In the fourth and final chapter Matthew follows through this theme of Christ’s complete handing over of his body through a thoroughly theological reflection on the Stations of the Cross which makes for very fine Eastertide reading. He ends his book with the words of the prophet Isaiah, “See now, I am doing a new thing. Look there, it springs up. Can you not see it already?”

By writing a book which presents the Paschal Mystery as the only viable alternative to humanity’s so-called death drive – by juxtaposing Christ to the pop culture zombie – Matthew has definitely done something new. He has made Christianity seem new by making it seem strange.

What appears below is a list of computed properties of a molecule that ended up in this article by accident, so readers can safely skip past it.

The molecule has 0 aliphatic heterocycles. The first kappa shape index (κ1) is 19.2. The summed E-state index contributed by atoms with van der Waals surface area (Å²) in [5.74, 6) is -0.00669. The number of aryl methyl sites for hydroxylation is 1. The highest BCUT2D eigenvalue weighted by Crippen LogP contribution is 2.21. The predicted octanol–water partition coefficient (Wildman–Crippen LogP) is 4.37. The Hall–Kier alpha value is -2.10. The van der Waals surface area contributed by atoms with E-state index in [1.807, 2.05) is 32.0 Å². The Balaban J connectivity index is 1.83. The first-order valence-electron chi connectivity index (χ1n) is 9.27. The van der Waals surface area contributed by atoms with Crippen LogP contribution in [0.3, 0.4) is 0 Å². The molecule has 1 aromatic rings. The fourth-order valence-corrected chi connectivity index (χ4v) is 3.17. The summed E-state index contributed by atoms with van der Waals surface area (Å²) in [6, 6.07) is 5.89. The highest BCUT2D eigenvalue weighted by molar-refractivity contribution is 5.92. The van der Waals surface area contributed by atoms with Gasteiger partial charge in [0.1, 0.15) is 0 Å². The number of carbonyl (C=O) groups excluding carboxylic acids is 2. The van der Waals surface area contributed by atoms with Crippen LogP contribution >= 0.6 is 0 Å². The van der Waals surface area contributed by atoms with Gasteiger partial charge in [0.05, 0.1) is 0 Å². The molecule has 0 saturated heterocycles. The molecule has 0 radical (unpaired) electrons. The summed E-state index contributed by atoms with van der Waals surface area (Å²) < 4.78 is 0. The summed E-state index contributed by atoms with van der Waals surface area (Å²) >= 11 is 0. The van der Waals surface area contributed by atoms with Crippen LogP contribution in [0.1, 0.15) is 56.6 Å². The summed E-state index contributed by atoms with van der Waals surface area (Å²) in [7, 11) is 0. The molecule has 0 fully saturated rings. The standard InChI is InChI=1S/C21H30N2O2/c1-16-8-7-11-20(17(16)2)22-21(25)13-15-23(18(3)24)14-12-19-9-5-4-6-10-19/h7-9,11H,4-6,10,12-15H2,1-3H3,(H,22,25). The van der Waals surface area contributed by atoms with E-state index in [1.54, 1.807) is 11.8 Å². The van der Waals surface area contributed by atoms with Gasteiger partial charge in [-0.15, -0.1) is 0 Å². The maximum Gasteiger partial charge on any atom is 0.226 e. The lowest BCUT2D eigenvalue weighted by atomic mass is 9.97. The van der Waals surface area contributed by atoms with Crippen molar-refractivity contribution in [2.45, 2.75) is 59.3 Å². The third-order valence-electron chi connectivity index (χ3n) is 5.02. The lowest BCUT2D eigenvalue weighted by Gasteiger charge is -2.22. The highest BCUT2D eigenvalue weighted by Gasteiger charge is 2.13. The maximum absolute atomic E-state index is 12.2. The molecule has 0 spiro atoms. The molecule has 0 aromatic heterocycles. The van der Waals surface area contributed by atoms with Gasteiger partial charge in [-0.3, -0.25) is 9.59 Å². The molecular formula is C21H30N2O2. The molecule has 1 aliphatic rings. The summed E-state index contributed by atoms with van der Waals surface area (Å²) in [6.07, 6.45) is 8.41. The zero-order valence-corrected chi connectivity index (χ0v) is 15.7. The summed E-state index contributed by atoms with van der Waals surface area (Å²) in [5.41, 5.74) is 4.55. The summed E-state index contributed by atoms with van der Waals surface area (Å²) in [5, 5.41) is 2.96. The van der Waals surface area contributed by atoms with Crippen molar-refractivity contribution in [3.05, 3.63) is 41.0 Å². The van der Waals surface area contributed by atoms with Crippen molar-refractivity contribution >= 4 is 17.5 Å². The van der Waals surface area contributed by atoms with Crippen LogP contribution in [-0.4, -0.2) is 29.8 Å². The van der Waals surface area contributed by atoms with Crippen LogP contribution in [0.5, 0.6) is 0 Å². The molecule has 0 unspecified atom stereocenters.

Although I was evangelised the old-fashioned way, through the front door, as it were, by a nun wearing a medieval habit complete with veil and rosary beads, who pointed to large pictures of bible stories draped over a blackboard with the same stick she used to cane the boys when they were bad, such methods are unlikely to work with members of the millennial generation.

My hope therefore is that Matthew’s book will come to the attention of some highly placed members of the commentariat, the sort of people who pride themselves on knowing how to pronounce Zizek, and that the Zombie Jesus book will become a topic for discussion among the thoughtful millennials on the ABC and in the pages of The Sydney Morning Herald and even the Times Literary Supplement.

Upon this note, I declare Redeeming Flesh: The Way of the Cross with Zombie Jesus, officially launched.

These are the edited remarks of Prof Tracey Rowland at the 23 May launch of Redeeming Flesh: The Way of the Cross with Zombie Jesus, available from The Mustard Seed Bookshop. Headline and links added by The Catholic Weekly.